As college athletes benefit from NIL, international counterparts are left out – The San Diego Union-Tribune

He sits inside a cramped San Diego apartment, Switzerland jersey hanging above his head and slanted wall caving in on his 6-foot-8 frame, gathering his thoughts about the future.

He knows in a few short weeks he will be somewhere in the middle of Portugal realizing his dream of playing for the Swiss national basketball team.

He knows, too, that when his number is called and he gets into his first friendly game, he will be the most marketable he has ever been as an athlete, even if it was never his goal when he got into basketball.

But the thing Toni Rocak, a rising senior on the UCSD men’s basketball team, is most aware of, is none of it will matter when he returns to San Diego in August to prepare for a college basketball season. He will be left out of the new arms race to compensate marketable college athletes. And it will have nothing to do with his new Twitter followers from the international game or the increasing number of companies that might want to invest in his image.

It’s because of his background, which spans from Croatia to Switzerland — one that includes seven languages — that Rocak will be barred from earning compensation like the rest of his teammates.

Because of their student visa status, international college athletes stand to potentially miss out on benefits of Name, Image and Likeness (NIL) laws that swept the nation last week. As the NCAA suspended all NIL rules, allowing athletes in all 50 states to immediately turn a profit off their likeness as of July 1, the internationals are on the outside looking in.

“I just find it unfair. I think the NCAA often forgets about international college athletes,” Rocak said. “At the heart of this is athletes getting a voice. It’s something (internationals) still don’t have.”

It has made the last few weeks, as teammates talk about endorsements, frustrating.

“I kept seeing these texts on the GroupMe saying, ‘Oh, this is cool. Look at this,’” Katja Pavicevic, a Canadian swimmer at UCSD, said. “But I looked at that same thing and my immediate thought was, ‘Oh, I can’t do that.’ It’s disheartening. We put in the same amount of work and benefit our institutions the same way.”

The heart of the issue as to why international college athletes are potentially being left out of NIL benefits centers on the mechanics of the student visa process. It hinges on what the student visa allows, and more importantly doesn’t allow, students to do while attending universities.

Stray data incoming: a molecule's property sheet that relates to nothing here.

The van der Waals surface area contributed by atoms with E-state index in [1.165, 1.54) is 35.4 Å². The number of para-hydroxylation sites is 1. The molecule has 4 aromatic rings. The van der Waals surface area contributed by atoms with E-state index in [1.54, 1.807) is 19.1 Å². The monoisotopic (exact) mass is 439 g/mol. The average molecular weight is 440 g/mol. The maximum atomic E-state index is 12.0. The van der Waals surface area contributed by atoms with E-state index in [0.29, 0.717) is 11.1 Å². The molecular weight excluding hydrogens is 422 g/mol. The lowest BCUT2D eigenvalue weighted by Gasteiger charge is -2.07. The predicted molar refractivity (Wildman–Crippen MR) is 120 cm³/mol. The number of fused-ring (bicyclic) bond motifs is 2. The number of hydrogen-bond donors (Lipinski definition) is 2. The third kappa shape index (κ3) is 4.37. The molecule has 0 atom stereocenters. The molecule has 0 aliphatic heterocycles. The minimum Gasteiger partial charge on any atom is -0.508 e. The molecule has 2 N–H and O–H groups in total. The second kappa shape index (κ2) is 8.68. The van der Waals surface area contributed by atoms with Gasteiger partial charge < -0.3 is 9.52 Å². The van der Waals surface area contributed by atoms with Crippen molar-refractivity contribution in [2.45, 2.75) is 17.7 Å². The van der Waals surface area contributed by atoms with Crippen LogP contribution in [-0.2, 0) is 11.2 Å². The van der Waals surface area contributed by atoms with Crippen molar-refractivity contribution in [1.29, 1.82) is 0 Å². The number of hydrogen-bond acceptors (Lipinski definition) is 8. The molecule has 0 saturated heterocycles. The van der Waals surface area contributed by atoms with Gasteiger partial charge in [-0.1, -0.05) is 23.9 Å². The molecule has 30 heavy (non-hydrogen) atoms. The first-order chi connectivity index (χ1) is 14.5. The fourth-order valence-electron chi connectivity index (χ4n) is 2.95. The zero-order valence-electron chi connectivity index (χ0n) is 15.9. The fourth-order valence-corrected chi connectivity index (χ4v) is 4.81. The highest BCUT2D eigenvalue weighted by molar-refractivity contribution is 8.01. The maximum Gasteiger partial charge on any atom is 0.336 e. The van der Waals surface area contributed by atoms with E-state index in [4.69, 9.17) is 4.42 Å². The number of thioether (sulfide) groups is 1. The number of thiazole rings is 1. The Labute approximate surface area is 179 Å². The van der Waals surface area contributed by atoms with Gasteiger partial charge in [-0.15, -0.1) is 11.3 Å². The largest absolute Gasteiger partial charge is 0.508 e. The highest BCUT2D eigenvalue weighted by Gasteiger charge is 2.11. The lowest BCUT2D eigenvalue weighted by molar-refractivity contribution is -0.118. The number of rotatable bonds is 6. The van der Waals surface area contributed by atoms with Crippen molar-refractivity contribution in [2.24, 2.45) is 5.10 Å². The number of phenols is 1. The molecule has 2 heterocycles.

The majority of international college athletes, according to U.S. Census figures, are in the U.S. on an F-1 visa. That mainly allows students to do just three things while they are in the country.

First, they are required to take a full course-load of classes each semester — about 12 credit hours at most institutions. After that, students are permitted to work 20 hours per week at an on-campus job. Finally, the third part of the visa stipulates the only way a student could earn off-campus compensation would be through an internship in their field of study.

That is broken down further into two categories. There are optional practical trainings, which are reserved mainly for graduate-level students. There are also curriculum practical trainings, for undergraduate students. The CPAs, as they are called, allow for students to get a paid internship specifically, and solely, tied to their major in college.

“The visa laws are designed to protect the U.S. economy,” said Angelica Sciencio, a practicing immigration attorney in San Diego. “Students are here to study. They aren’t here to get jobs or detract from the U.S. workers. It’s hyperprotective.”

And this is where NIL comes in, or doesn’t.

The majority of the compensation college athletes will earn will come from sources outside the university, with companies trying to invest in a player’s likeness through endorsements, advertisements and autographs. It is unclear where that fits into the F-1 visa requirements. It can’t be classified as an on-campus job. It also isn’t an off-campus internship tied to any major.

“Maybe, if a student is a kinesiology major or sports health, it could be considered a CPA in their field of study,” said Robynn Allveri, a designated student officer (DSO) who deals with international students at USD.